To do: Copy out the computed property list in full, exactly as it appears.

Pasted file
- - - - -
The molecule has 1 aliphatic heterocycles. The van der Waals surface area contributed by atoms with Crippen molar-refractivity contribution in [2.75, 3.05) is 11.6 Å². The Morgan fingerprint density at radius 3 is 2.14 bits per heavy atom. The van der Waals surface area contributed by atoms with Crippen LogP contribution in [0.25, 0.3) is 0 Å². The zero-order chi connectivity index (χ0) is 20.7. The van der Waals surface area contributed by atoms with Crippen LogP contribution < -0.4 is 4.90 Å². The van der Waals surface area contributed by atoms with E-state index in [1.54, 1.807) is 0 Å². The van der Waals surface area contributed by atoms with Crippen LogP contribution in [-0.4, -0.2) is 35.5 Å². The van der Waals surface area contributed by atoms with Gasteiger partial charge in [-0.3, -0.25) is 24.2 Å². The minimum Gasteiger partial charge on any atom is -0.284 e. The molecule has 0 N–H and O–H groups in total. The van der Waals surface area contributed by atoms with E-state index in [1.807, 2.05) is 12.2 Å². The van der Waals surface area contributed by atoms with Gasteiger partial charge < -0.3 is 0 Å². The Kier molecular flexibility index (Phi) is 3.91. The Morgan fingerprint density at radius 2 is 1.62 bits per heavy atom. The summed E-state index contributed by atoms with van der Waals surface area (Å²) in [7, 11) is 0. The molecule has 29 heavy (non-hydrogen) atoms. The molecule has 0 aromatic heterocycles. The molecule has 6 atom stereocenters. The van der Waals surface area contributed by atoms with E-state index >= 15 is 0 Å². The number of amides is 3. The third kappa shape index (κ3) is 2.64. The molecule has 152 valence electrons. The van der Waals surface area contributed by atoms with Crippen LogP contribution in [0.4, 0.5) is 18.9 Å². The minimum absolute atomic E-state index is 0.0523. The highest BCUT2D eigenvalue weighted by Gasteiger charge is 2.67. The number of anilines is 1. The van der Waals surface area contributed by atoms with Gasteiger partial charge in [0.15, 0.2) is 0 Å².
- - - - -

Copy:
The molecule has 1 aliphatic heterocycles. The van der Waals surface area contributed by atoms with Crippen molar-refractivity contribution in [2.75, 3.05) is 11.6 Å². The Morgan fingerprint density at radius 3 is 2.14 bits per heavy atom. The van der Waals surface area contributed by atoms with Crippen LogP contribution in [0.25, 0.3) is 0 Å². The zero-order chi connectivity index (χ0) is 20.7. The van der Waals surface area contributed by atoms with Crippen LogP contribution < -0.4 is 4.90 Å². The van der Waals surface area contributed by atoms with E-state index in [1.54, 1.807) is 0 Å². The van der Waals surface area contributed by atoms with Crippen LogP contribution in [-0.4, -0.2) is 35.5 Å². The van der Waals surface area contributed by atoms with Gasteiger partial charge in [-0.3, -0.25) is 24.2 Å². The minimum Gasteiger partial charge on any atom is -0.284 e. The molecule has 0 N–H and O–H groups in total. The van der Waals surface area contributed by atoms with E-state index in [1.807, 2.05) is 12.2 Å². The van der Waals surface area contributed by atoms with Gasteiger partial charge < -0.3 is 0 Å². The Kier molecular flexibility index (Phi) is 3.91. The Morgan fingerprint density at radius 2 is 1.62 bits per heavy atom. The summed E-state index contributed by atoms with van der Waals surface area (Å²) in [7, 11) is 0. The molecule has 29 heavy (non-hydrogen) atoms. The molecule has 0 aromatic heterocycles. The molecule has 6 atom stereocenters. The van der Waals surface area contributed by atoms with E-state index >= 15 is 0 Å². The number of amides is 3. The third kappa shape index (κ3) is 2.64. The molecule has 152 valence electrons. The van der Waals surface area contributed by atoms with Crippen LogP contribution in [0.4, 0.5) is 18.9 Å². The minimum absolute atomic E-state index is 0.0523. The highest BCUT2D eigenvalue weighted by Gasteiger charge is 2.67. The number of anilines is 1. The van der Waals surface area contributed by atoms with Gasteiger partial charge in [0.15, 0.2) is 0 Å².